Where you live can be putting you at risk.


 


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Landlords
Find out what you can do here.
Tenants
Find out what you can do here.

 


Surgeon General's Report 2006

Secondhand Smoke Transfer in Multiunit Housing: Nicotine & Tobacco Research, V12, N11

If you live in an apartment, you’re sharing more than just laundry rooms and mailboxes. You’re sharing air. If someone is smoking, that smoke cannot be controlled by fans, ventilation, or separating smokers. Secondhand smoke can travel through air ducts, stairways, walls, and floors into your rooms. That smoke can cause heart attacks, cancer, and is especially harmful to children.

Landlords can promote the health of their tenants by making their buildings smoke-free. They will also save the time and money it takes to clean smoky apartments.  



Study Shows Positive Effects of Smoke-free Policy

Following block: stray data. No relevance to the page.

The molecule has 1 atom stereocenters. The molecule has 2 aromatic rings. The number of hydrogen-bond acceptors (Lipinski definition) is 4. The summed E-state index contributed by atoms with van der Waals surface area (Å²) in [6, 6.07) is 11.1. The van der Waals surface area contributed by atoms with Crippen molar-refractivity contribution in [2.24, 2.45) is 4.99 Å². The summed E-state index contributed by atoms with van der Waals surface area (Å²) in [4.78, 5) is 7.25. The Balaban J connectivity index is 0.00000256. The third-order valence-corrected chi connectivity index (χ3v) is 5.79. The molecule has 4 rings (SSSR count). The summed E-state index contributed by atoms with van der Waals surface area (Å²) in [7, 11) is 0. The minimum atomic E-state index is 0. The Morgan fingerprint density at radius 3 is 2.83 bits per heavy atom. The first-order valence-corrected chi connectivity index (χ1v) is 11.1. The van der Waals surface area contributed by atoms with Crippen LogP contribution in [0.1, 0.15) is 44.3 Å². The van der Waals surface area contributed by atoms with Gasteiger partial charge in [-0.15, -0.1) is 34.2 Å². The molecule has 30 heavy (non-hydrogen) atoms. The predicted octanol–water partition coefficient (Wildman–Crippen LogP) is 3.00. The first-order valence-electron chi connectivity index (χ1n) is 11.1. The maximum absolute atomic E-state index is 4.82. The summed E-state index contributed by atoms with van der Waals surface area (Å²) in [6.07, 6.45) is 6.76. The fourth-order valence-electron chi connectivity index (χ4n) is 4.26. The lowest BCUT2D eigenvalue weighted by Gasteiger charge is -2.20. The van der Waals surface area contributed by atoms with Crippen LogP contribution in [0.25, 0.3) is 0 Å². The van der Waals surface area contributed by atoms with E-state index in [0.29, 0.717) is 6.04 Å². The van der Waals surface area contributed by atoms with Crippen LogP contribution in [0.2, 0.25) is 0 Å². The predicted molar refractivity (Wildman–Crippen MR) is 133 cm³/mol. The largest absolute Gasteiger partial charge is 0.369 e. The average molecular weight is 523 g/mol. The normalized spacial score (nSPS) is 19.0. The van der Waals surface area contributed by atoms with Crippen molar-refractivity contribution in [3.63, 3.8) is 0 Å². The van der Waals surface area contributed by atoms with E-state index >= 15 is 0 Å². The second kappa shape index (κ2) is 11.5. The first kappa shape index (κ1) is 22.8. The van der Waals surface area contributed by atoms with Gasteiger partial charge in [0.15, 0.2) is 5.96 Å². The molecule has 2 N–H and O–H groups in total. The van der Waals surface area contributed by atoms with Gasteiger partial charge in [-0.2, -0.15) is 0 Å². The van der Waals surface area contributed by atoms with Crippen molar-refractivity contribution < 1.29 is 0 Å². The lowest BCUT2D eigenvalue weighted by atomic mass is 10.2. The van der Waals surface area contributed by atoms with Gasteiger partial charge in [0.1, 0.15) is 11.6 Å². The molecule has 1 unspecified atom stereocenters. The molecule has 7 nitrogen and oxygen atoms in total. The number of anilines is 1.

A recent study published in the journal Preventing Chronic Disease looked at the effects on residents after a smoke-free policy was implemented in a Colorado public housing authority. The study found decreases in the number and percentage of smokers who smoked every day and the number of cigarettes smoked per day. Thirty percent of residents who smoked had quit smoking 15 months after policy implementation. The percentage of residents who smelled secondhand smoke indoors declined significantly, and a significant decrease in breathing problems was found after policy implementation as well.